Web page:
${\displaystyle \lim _{t\to \infty }P(Y^{(t)}=y)={\frac {\exp(\theta ^{T}s(y))}{c(\theta )}},}$

independent of the initial graph ${\displaystyle y^{(0)}}$. If this is achieved, one can run the Markov chain for a large number of steps and then returns the current graph as a random sample from the given ERGM. The probability to return a graph ${\displaystyle y\in {\mathcal {Y}}}$ after a finite but large number of update steps is approximately the probability defined by the ERGM.

Current methods for sampling from ERGMs with Markov chains[13] usually define an update step by two sub-steps: first, randomly select a candidate ${\displaystyle y'}$ in a neighborhood of the current graph ${\displaystyle y}$ and, second, to accept ${\displaystyle y'}$ with a probability that depends on the probability ratio of the current graph ${\displaystyle y}$ and the candidate ${\displaystyle y'}$. (If the candidate is not accepted, the Markov chain remains on the current graph ${\displaystyle y}$.) If the set of graphs ${\displaystyle {\mathcal {Y}}}$ is unconstrained (i.e., contains any combination of values on the binary tie variables), a simple method for candidate selection is to choose one tie variable ${\displaystyle y_{ij}}$ uniformly at random and to define the candidate by flipping this single variable (i.e., to set ${\displaystyle y'_{ij}=1-y_{ij}}$; all other variables take the same value as in ${\displaystyle y}$). A common way to define the acceptance probability is to accept ${\displaystyle y'}$ with the conditional probability

${\displaystyle P(Y=y'|Y=y'\vee Y=y)={\frac {P(Y=y')}{P(Y=y')+P(Y=y)}},}$

where the graph probabilities are defined by the ERGM. Crucially, the normalizing constant ${\displaystyle c(\theta )}$ cancels out in this fraction, so that the acceptance probabilities can be computed efficiently.

## References

1. ^ Lusher, Dean; Koskinen, Johan; Robins, Garry (2012). Exponential Random Graph Models for Social Networks: Theory, Methods, and Applications (Structural Analysis in the Social Sciences). doi:10.1017/CBO9780511894701. ISBN 9780521141383. OCLC 1120539699.
2. ^ Harris, Jenine K (2014). An introduction to exponential random graph modeling. ISBN 9781452220802. OCLC 870698788.
3. ^ Brennecke, Julia; Rank, Olaf (2017-05-01). "The firm's knowledge network and the transfer of advice among corporate inventors—A multilevel network study". Research Policy. 46 (4): 768–783. doi:10.1016/j.respol.2017.02.002. ISSN 0048-7333.
4. ^ Harris, Jenine K (2013). "Communication Ties Across the National Network of Local Health Departments". AMEPRE American Journal of Preventive Medicine. 44 (3): 247–253. doi:10.1016/j.amepre.2012.10.028. ISSN 0749-3797. OCLC 4937103196. PMID 23415121.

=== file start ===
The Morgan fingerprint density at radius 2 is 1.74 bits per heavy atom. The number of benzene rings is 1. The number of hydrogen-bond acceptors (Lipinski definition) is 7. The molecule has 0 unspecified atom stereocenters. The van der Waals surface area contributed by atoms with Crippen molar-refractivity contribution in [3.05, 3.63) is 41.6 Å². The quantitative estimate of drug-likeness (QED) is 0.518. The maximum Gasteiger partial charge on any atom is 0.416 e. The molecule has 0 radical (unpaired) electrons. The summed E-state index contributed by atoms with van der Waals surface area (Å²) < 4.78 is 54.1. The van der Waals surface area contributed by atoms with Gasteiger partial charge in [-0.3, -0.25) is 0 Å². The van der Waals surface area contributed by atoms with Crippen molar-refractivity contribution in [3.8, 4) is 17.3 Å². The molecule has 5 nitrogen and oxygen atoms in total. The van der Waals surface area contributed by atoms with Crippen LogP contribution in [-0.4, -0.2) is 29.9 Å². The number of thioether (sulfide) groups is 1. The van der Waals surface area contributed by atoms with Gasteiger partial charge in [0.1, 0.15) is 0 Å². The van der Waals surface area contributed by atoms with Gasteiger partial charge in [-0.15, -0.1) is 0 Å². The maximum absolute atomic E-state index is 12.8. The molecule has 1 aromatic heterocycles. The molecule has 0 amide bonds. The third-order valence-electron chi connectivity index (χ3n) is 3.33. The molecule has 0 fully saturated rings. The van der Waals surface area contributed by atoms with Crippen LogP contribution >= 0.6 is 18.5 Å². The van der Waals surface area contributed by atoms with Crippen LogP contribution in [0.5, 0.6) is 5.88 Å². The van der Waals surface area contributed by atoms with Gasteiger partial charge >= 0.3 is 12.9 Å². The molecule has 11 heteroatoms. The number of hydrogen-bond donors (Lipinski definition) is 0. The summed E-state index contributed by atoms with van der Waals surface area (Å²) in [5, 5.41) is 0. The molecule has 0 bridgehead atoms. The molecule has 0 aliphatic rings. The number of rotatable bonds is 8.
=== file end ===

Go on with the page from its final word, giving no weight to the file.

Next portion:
5. ^ Brennecke, Julia (2019). "Dissonant Ties in Intraorganizational Networks: Why Individuals Seek Problem-Solving Assistance from Difficult Colleagues". AMJ Academy of Management Journal. ISSN 0001-4273. OCLC 8163488129.
6. ^ Harris, Jenine K; Luke, Douglas A; Shelton, Sarah C; Zuckerman, Rachael B (2009). "Forty Years of Secondhand Smoke Research. The Gap Between Discovery and Delivery". American Journal of Preventive Medicine. 36 (6): 538–548. doi:10.1016/j.amepre.2009.01.039. ISSN 0749-3797. OCLC 6980180781. PMID 19372026.
7. ^ Wasserman, Stanley; Faust, Katherine (1994). Social Network Analysis: Methods and Applications. ISBN 978-0-521-38707-1.
8. ^ Newman, M.E.J. (2003). "The Structure and Function of Complex Networks". SIAM Review. 45 (2): 167–256. arXiv:cond-mat/0303516. Bibcode:2003SIAMR..45..167N. doi:10.1137/S003614450342480.
9. ^ Contractor, Noshir; Wasserman, Stanley; Faust, Katherine (2006). "Testing Multitheoretical, Multilevel Hypotheses About Organizational Networks: An Analytic Framework and Empirical Example" (PDF). Academy of Management Review. 31 (3): 681–703. doi:10.5465/AMR.2006.21318925. S2CID 10837327. Archived from the original (PDF) on 2020-02-25.
10. ^ Harris, Jenine K (2014). An introduction to exponential random graph modeling. ISBN 9781452220802. OCLC 870698788.
11. ^ Robins, G.; Pattison, P.; Kalish, Y.; Lusher, D. (2007). "An introduction to exponential random graph models for social networks". Social Networks. 29 (2): 173–191. doi:10.1016/j.socnet.2006.08.002. hdl:1959.3/216571.
12. ^ Newman, M.E.J. (2010-03-25). "Other Network Models". Networks. pp. 565–585. ISBN 978-0-19-920665-0.
13. ^ a b Hunter, D. R; Handcock, M. S. (2006). "Inference in curved exponential family models for networks". Journal of Computational and Graphical Statistics. 15 (3): 565–583. CiteSeerX 10.1.1.205.9670. doi:10.1198/106186006X133069.
1. ^ Harris, Jenine K (2014). An introduction to exponential random graph modeling. ISBN 9781452220802. OCLC 870698788.